New Club For Mental Health

Formed By Students From a History Project


A poster in the hallway for the Hand and Hand club.

Ava Lubash, Staff Writer

       It’s easy for a struggling person to become comfortable in their space of sadness and anxiety. It can be difficult to ask for help. Even then, the help isn’t always available for some. 

       A few BHS students have come up with a club that allows peers to gain the help they need in a safe and comfortable environment. “Hand In Hand” is an attempt to prevent students from feeling so alone.

     “This is a team effort,” said Brent Jansen, Hand In Hand advisor, “We’ve reached out to a couple of counselors to help in this process. Overall, this club is to promote self-care and to give the space to just talk because not everyone feels comfortable in reaching out to their counselors.” 

       It started as a civics project for one of the AP US History classes. The assignment was to choose a topic where they saw concern, create a way to advocate for their idea, and build a consensus with overall support. 

      “Our first meeting we will probably start off with introductions and just connecting as a whole,” said junior Lucie Ells, a founder of the club, “But as we move forward we hope people become more comfortable and can feel safe to open up and talk.” 

       Mental illnesses were already prominent prior to COVID-19, but with the isolation, anxiety, and grief that the pandemic caused, it’s been hard for many to come back from. School is an escape for some students who don’t have a great home life, and the disease ripped that way from them in seconds.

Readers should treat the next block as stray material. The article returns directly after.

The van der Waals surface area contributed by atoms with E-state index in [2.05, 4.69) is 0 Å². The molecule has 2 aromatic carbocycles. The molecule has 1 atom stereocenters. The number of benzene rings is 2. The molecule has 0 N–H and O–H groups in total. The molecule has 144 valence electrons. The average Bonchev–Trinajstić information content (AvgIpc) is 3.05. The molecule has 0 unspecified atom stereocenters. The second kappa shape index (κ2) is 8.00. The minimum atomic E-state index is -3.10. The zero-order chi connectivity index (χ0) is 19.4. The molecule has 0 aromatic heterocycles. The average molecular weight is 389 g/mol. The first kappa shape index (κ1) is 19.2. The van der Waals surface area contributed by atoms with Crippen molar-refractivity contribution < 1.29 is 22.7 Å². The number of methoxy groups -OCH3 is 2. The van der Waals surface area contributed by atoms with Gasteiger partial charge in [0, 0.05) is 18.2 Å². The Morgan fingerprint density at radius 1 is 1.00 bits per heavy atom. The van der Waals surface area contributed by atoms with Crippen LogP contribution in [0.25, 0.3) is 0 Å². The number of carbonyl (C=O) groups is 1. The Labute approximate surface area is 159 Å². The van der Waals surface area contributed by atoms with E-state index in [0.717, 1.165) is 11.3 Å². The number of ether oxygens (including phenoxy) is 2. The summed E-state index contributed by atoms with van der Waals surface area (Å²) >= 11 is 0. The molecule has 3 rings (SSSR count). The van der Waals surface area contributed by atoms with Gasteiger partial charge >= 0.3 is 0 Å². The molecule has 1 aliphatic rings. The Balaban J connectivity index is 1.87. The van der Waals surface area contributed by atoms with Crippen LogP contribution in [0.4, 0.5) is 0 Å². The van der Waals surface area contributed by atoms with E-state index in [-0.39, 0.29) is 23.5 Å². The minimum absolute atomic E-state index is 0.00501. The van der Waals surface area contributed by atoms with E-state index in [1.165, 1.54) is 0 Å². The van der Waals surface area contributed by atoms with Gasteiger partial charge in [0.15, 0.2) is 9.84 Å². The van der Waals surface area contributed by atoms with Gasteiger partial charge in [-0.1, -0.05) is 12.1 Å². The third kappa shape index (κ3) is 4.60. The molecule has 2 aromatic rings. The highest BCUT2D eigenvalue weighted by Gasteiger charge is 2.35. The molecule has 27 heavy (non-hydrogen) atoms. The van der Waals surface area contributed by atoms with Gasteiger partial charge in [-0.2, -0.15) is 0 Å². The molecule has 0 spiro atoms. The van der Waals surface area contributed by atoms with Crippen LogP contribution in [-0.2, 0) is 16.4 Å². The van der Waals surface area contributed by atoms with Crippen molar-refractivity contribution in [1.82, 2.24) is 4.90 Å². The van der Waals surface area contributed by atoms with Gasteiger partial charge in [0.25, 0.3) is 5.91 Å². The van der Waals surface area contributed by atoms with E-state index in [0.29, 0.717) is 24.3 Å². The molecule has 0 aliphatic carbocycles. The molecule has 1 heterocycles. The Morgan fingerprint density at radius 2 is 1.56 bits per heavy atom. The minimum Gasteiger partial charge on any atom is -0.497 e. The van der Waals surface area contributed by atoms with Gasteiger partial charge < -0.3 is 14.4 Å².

“Those who didn’t have a support system at home during remote learning fell behind on that education compared to those who did,” said Jansen,, “Which is why it’s been so hard for some to reconnect because they may feel like they won’t be able to catch up.”

       Struggling students can experience dissociation and a sense of carelessness of the world surrounding them. Their problems begin to build up and if they don’t release their stress, it will only progress.

       Abby Dunphy, a founder of the club said “We are not here to judge, we’re here to support others who may be struggling, and do not want them to do it in silence.” 

       School should be a place where students can feel heard and encouraged to keep trying. Their surroundings should be filled with people who want to see them succeed, and prevent those from feeling isolated. 

       “Everyone is welcome into our club. We are just really looking forward to creating new connections and seeing where this goes in the future,” said Ells, who plans to continue the new club in the fall.